- HeadspaceAn Interview with Roman Kaiser
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“Headspace” is a chemist’s and perfumer’s expression. It refers to the volume that an olfactory object, be it a flower or trash, occupies with its diffusing scent. It is, therefore, a spatial term, albeit a space that changes size and shape depending on heat, humidity, and the direction of the breeze. “Headspace” also refers to a cluster of technologies—namely a mixture of adsorption techniques, capillary gas chromatography, and mass spectrometry—that allow the sampling and identification of olfactants. The techniques of headspace were pioneered in the 1970s by scientists working in the flavors and fragrances industry. By the 1990s, the technology was ubiquitous in industry, and thereafter appeared in the practice of artists.
Roman Kaiser was a major figure in the development of headspace techniques, refining the technology in a decades-long study of the fragrances produced by rare plants as orchids studied in situ in rainforest canopies—species that he reached on occasion via a net suspended from an airship. The study of a single flower would typically yield two hundred micrograms of aroma, and so Kaiser might come back from such an expedition with a total of 5 milligrams of material to show for the effort, enough to keep him busy in the lab for six to nine months. Kaiser was also a prolific consultant in perfume design, and his influence is still to be detected, in some form or another, in a not-insignificant proportion of commercial scents on the market today.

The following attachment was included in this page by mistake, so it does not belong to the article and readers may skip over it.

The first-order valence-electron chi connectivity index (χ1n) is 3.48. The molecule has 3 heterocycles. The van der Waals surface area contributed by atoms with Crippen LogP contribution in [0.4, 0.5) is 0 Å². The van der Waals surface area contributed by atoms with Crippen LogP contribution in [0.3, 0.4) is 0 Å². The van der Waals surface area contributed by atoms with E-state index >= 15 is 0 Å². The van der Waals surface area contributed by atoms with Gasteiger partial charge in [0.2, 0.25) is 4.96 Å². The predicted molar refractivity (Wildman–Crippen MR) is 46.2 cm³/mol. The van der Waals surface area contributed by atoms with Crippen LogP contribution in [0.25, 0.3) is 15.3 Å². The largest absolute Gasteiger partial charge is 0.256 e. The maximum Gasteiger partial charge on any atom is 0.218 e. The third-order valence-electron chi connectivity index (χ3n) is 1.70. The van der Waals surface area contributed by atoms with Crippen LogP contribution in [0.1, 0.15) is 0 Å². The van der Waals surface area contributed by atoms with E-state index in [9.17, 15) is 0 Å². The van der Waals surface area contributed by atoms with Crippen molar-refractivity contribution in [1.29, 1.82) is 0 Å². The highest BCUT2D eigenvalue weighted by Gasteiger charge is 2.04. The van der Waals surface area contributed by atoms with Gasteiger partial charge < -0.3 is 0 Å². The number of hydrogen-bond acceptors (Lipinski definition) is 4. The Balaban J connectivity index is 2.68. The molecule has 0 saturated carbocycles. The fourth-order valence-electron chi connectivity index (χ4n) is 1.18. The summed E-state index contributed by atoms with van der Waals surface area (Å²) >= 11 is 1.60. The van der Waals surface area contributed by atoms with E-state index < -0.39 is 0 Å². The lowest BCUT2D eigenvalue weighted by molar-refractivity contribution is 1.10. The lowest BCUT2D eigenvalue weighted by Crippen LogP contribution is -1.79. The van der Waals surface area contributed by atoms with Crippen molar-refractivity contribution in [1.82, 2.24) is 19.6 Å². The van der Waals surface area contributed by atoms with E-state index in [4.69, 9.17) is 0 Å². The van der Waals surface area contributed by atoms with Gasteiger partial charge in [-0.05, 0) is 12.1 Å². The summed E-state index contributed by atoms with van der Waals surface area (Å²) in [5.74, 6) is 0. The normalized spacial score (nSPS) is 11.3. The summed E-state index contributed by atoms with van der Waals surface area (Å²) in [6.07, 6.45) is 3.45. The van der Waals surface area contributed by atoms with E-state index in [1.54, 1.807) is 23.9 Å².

On the prehistory, and the history, of the headspace method . . .
In the beginning, so to speak, there was Nymphaea caerulea, the so-called blue lotus of Egypt, as well as henna and other attractively scented plants. The blue lotus in particular was the holiest flower in ancient Egypt, and its scent was highly desirable. Fragrances had a major role in ancient Egyptian culture. In the pyramids they found documentation of perfume recipes. In order to extract its aroma, it was laid in the fat of cattle. When the fat was saturated, one removed the remains of the plants, and the fat became hard again. One worked the aromatic fat into conical shapes and placed it upon the head. The triangles that you see on the heads of figures in Pharaonic paintings were perfume dispensers. In [End Page 1] the eighteenth and nineteenth century these ancient techniques were revisited for highly valued scents such as those of tuberose, narcissus, and jasmine, in particular in the French city of Grasse. One laid the flowers in frameworks charged with purified bovine fat. The fat adsorbs the smell, just as when you leave uncovered butter in the fridge and it adsorbs aromas. This extracting technique is not used any more, it’s simply too onerous.
The headspace technique is, in principle, quite similar, only not destructive. Fat adsorption still requires plucking the flowers. But headspace was from the beginning intended to be essentially a nondestructive process. Historically speaking, classical analytical methods tend to be destructive, but it’s a feature of contemporary techniques is that we can conduct nondestructive analysis. This is for a very good reason, in this case, for one then has access to the rarest of plants.
Instead of bovine fat, one places a highly adsorbent carrier material in this small glass tube that collects traces of olfactants. With headspace, one has to customize the method to the plant. One has to pay close attention that the plant does not suffer, as it might then produce metabolites associated with stress. Normally, in analysis, one tries to completely standardize the methodology, but that is not entirely possible here. For instance, one has to consider at what time of day the flower gives off its scent. Some flowers are only fragrant in the morning, others at midday, others overnight.
There are flowers that are described by botanists as “un-scented” because they have studied them at the wrong time of day. I have discovered about eight...